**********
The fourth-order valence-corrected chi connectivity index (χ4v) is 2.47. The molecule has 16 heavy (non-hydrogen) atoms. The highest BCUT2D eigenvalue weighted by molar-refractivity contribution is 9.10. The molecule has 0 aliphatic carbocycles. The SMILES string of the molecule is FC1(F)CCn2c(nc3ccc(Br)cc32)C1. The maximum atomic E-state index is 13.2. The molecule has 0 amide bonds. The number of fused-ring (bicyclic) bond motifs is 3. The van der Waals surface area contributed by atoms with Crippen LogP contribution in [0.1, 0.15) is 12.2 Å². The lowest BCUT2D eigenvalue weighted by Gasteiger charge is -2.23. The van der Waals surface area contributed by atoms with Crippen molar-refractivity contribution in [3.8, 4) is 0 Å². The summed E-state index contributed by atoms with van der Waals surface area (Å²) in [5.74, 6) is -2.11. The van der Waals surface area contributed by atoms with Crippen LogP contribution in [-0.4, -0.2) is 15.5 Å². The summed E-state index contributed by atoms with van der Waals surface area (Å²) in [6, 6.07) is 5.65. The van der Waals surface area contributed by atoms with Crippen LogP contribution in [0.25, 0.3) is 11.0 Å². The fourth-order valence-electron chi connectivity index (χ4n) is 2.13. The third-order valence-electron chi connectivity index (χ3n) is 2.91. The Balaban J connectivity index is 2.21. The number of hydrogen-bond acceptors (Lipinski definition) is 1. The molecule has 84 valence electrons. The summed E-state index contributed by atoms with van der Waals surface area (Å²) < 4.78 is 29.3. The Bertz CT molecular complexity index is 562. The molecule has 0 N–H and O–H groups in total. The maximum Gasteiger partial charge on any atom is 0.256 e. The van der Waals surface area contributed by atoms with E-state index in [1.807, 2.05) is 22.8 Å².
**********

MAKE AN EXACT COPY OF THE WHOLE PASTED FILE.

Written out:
The fourth-order valence-corrected chi connectivity index (χ4v) is 2.47. The molecule has 16 heavy (non-hydrogen) atoms. The highest BCUT2D eigenvalue weighted by molar-refractivity contribution is 9.10. The molecule has 0 aliphatic carbocycles. The SMILES string of the molecule is FC1(F)CCn2c(nc3ccc(Br)cc32)C1. The maximum atomic E-state index is 13.2. The molecule has 0 amide bonds. The number of fused-ring (bicyclic) bond motifs is 3. The van der Waals surface area contributed by atoms with Crippen LogP contribution in [0.1, 0.15) is 12.2 Å². The lowest BCUT2D eigenvalue weighted by Gasteiger charge is -2.23. The van der Waals surface area contributed by atoms with Crippen molar-refractivity contribution in [3.8, 4) is 0 Å². The summed E-state index contributed by atoms with van der Waals surface area (Å²) in [5.74, 6) is -2.11. The van der Waals surface area contributed by atoms with Crippen LogP contribution in [-0.4, -0.2) is 15.5 Å². The summed E-state index contributed by atoms with van der Waals surface area (Å²) in [6, 6.07) is 5.65. The van der Waals surface area contributed by atoms with Crippen LogP contribution in [0.25, 0.3) is 11.0 Å². The fourth-order valence-electron chi connectivity index (χ4n) is 2.13. The third-order valence-electron chi connectivity index (χ3n) is 2.91. The Balaban J connectivity index is 2.21. The number of hydrogen-bond acceptors (Lipinski definition) is 1. The molecule has 84 valence electrons. The summed E-state index contributed by atoms with van der Waals surface area (Å²) < 4.78 is 29.3. The Bertz CT molecular complexity index is 562. The molecule has 0 N–H and O–H groups in total. The maximum Gasteiger partial charge on any atom is 0.256 e. The van der Waals surface area contributed by atoms with E-state index in [1.807, 2.05) is 22.8 Å².